In order to provide a platform for conversation and debate on this issue, the Festival will gather the leading voices from literature in the areas of writing, editing, publishing, translation, marketing, bookselling and promotion (including events), to deliberate on the issues of transformation and growth in literature in South Africa. 

Another aspect of the Festival will be the Conversations that Matter event, a daytime programme of roundtable discussions led by experts across the various fields of literature, which provide a space for people to share and contribute towards this vital topic. Nightly evening panels will then feature a summative discussion on the day’s deliberations.

The Festival partners with the eThekwini Municipality Libraries department in whose libraries the day programme will take place. This year’s edition of the Festival features a shift in venue for the evening panels as each day the Festival will take place in a different location across the surrounding areas of Durban. Venues are located in Clermont, Cato Manor, Umlazi, Inanda and KwaMashu.

Festival Manager Ms Tiny Mungwe said: ‘We are very excited about the programme for this year’s Festival, which came about as a result of a growing call from within the literary world and South Africa as a whole for increased diversity, access and inclusiveness. The Centre for Creative Arts would like to acknowledge one of South Africa’s leading writers Thando Mgqolozana who has been very vocal about change in our society and has assisted in the programming of this edition of the festival,’ said Mungwe.

‘The change is very big for us and by breaking from years of tradition we will have another set of operational challenges, but it is something we believe is absolutely crucial for the Festival and for the face of literature in South Africa if we are to effect some kind of shift in our thinking.’

All events are free for library or student cardholders. For members of the public without either card, a nominal fee of R20 will be requested at the door.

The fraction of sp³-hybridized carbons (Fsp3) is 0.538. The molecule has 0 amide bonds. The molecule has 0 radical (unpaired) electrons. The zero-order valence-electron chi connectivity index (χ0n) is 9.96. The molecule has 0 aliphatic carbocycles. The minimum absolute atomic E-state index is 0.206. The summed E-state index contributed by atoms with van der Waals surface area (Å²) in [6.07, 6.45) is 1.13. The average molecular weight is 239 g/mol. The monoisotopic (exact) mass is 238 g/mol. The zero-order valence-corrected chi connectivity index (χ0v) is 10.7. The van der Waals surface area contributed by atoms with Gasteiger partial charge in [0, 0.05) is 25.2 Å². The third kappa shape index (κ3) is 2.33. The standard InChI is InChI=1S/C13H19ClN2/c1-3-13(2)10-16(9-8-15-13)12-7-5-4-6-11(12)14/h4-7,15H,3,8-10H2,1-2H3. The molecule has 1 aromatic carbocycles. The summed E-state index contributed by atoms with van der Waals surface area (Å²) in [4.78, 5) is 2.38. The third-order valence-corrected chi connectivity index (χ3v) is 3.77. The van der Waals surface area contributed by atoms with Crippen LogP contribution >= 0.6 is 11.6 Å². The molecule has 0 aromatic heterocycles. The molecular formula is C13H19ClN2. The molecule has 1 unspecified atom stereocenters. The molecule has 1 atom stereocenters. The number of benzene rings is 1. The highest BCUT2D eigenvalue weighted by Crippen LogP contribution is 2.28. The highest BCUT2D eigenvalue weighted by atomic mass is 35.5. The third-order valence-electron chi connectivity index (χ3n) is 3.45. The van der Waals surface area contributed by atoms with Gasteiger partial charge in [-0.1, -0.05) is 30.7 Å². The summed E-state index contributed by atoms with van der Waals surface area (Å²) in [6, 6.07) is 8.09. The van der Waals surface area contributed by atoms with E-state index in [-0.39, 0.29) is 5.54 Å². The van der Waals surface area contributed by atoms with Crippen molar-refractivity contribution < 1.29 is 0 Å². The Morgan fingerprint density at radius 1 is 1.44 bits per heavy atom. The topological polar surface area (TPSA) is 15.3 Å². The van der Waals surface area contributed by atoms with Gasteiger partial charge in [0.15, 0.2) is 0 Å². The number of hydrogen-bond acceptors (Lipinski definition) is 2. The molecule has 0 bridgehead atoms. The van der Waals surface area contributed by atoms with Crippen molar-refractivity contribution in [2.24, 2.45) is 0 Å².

For more details about Time of the Writer, visit the Festival web page http://www.cca.ukzn.ac.za/index.php/time-of-the-writer-home  or phone (031) 260 2506.

*Organised by UKZN’s Centre for Creative Arts, the 19th Time of the Writer is supported by the City of Durban, the National Department of Arts and Culture, the Goethe-Institut and Alliance Française de Durban.  The Centre for Creative Arts is housed in the College of Humanities at UKZN and is a special project of Deputy Vice-Chancellor, Professor Cheryl Potgieter.

 Melissa Mungroo


author : .
author email : .

College of Humanities hosts Public Lecture Honouring Activist Mzala Nxumalo

College of Humanities hosts Public Lecture Honouring Activist Mzala Nxumalo
Participants at the public lecture in honour of Mzala Nxumalo.

The John Langalibalele Dube Chair in Rural Education within the College of Humanities and the Mzala Nxumalo Centre for the Study of South African Society held a public lecture on the Pietermaritzburg campus to honour and pay homage to Mzala Nxumalo.

Nxumalo was an ANC and SACP activist, soldier, intellectual and writer who died at the age of 35, just as his intellectual activity was beginning to flourish. The lecture was presented by Nxumalo’s friend, Mr Zakes Nkosi, who focused on Mzala’s legacy and its relevance for contemporary South African society.

Nkosi gave personal and detailed accounts of Nxumalo’s early life from his intellectual prowess at a young age to his insatiable hunger for knowledge. He also touched on instances in Nxumalo’s life such as his stance on racial injustices and his prolific writing career that led to the books: The African Communist, Sechaba, Dawn and Gatsha Buthelezi, Chief with a Double Agenda.

‘Much of his writing focused on the national question and the unfolding revolutionary process in South Africa,’ said Nkosi. ‘Mzala’s life is an inspiration to young academics and intellectuals to address the social injustices in the country. We need more Mzalas to challenge corruption and to engage with national issues for a more transformed country.’